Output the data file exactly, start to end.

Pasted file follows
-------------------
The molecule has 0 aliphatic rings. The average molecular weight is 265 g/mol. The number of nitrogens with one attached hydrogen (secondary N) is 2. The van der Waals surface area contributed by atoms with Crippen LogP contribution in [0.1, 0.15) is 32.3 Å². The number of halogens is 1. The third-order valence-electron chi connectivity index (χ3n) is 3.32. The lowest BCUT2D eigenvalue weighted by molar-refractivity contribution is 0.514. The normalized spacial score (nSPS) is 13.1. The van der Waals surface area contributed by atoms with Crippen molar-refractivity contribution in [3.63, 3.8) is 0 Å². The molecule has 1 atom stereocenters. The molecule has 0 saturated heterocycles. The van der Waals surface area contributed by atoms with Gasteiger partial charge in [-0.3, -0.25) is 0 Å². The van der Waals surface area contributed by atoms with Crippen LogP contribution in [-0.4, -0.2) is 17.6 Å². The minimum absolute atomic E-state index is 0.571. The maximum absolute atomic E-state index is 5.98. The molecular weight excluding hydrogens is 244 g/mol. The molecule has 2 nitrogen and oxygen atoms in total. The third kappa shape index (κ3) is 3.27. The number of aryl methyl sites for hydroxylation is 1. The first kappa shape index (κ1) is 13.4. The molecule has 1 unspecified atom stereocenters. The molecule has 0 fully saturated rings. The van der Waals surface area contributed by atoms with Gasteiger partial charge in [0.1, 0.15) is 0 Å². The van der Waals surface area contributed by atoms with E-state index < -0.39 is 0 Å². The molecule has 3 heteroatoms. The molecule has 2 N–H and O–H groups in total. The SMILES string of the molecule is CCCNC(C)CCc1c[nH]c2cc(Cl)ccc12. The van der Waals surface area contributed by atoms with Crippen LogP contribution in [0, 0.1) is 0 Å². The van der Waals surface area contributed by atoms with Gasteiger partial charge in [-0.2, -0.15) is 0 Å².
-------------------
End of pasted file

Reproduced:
The molecule has 0 aliphatic rings. The average molecular weight is 265 g/mol. The number of nitrogens with one attached hydrogen (secondary N) is 2. The van der Waals surface area contributed by atoms with Crippen LogP contribution in [0.1, 0.15) is 32.3 Å². The number of halogens is 1. The third-order valence-electron chi connectivity index (χ3n) is 3.32. The lowest BCUT2D eigenvalue weighted by molar-refractivity contribution is 0.514. The normalized spacial score (nSPS) is 13.1. The van der Waals surface area contributed by atoms with Crippen molar-refractivity contribution in [3.63, 3.8) is 0 Å². The molecule has 1 atom stereocenters. The molecule has 0 saturated heterocycles. The van der Waals surface area contributed by atoms with Gasteiger partial charge in [-0.3, -0.25) is 0 Å². The van der Waals surface area contributed by atoms with Crippen LogP contribution in [-0.4, -0.2) is 17.6 Å². The minimum absolute atomic E-state index is 0.571. The maximum absolute atomic E-state index is 5.98. The molecular weight excluding hydrogens is 244 g/mol. The molecule has 2 nitrogen and oxygen atoms in total. The third kappa shape index (κ3) is 3.27. The number of aryl methyl sites for hydroxylation is 1. The first kappa shape index (κ1) is 13.4. The molecule has 1 unspecified atom stereocenters. The molecule has 0 fully saturated rings. The van der Waals surface area contributed by atoms with Gasteiger partial charge in [0.1, 0.15) is 0 Å². The van der Waals surface area contributed by atoms with E-state index < -0.39 is 0 Å². The molecule has 3 heteroatoms. The molecule has 2 N–H and O–H groups in total. The SMILES string of the molecule is CCCNC(C)CCc1c[nH]c2cc(Cl)ccc12. The van der Waals surface area contributed by atoms with Crippen LogP contribution in [0, 0.1) is 0 Å². The van der Waals surface area contributed by atoms with Gasteiger partial charge in [-0.2, -0.15) is 0 Å².